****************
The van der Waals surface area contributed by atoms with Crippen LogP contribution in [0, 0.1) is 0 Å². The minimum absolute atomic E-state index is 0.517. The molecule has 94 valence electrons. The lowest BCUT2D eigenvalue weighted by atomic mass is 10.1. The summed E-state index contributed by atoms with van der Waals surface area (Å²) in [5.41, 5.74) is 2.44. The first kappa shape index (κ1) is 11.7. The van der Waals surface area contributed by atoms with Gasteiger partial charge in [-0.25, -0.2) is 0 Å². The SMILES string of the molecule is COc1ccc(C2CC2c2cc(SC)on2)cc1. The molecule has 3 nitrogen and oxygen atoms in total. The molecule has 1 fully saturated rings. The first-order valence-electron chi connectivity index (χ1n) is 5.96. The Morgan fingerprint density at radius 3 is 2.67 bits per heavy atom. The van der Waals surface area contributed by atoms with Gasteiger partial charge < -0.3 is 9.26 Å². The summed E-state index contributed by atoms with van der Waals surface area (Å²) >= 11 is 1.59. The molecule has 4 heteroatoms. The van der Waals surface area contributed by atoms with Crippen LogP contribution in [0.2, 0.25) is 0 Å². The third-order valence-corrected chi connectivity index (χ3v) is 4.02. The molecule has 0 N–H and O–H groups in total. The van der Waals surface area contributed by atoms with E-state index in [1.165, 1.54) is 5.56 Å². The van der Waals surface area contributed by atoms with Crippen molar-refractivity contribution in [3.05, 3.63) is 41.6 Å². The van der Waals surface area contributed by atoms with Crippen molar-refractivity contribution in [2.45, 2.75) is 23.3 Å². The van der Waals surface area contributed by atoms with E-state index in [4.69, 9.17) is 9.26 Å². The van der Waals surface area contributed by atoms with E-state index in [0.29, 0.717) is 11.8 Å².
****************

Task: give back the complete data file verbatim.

The van der Waals surface area contributed by atoms with Crippen LogP contribution in [0, 0.1) is 0 Å². The minimum absolute atomic E-state index is 0.517. The molecule has 94 valence electrons. The lowest BCUT2D eigenvalue weighted by atomic mass is 10.1. The summed E-state index contributed by atoms with van der Waals surface area (Å²) in [5.41, 5.74) is 2.44. The first kappa shape index (κ1) is 11.7. The van der Waals surface area contributed by atoms with Gasteiger partial charge in [-0.25, -0.2) is 0 Å². The SMILES string of the molecule is COc1ccc(C2CC2c2cc(SC)on2)cc1. The molecule has 3 nitrogen and oxygen atoms in total. The molecule has 1 fully saturated rings. The first-order valence-electron chi connectivity index (χ1n) is 5.96. The Morgan fingerprint density at radius 3 is 2.67 bits per heavy atom. The van der Waals surface area contributed by atoms with Gasteiger partial charge < -0.3 is 9.26 Å². The summed E-state index contributed by atoms with van der Waals surface area (Å²) >= 11 is 1.59. The molecule has 4 heteroatoms. The van der Waals surface area contributed by atoms with Crippen LogP contribution in [0.2, 0.25) is 0 Å². The third-order valence-corrected chi connectivity index (χ3v) is 4.02. The molecule has 0 N–H and O–H groups in total. The van der Waals surface area contributed by atoms with E-state index in [1.165, 1.54) is 5.56 Å². The van der Waals surface area contributed by atoms with Crippen molar-refractivity contribution in [3.05, 3.63) is 41.6 Å². The van der Waals surface area contributed by atoms with Crippen molar-refractivity contribution in [2.45, 2.75) is 23.3 Å². The van der Waals surface area contributed by atoms with E-state index in [4.69, 9.17) is 9.26 Å². The van der Waals surface area contributed by atoms with E-state index in [0.29, 0.717) is 11.8 Å².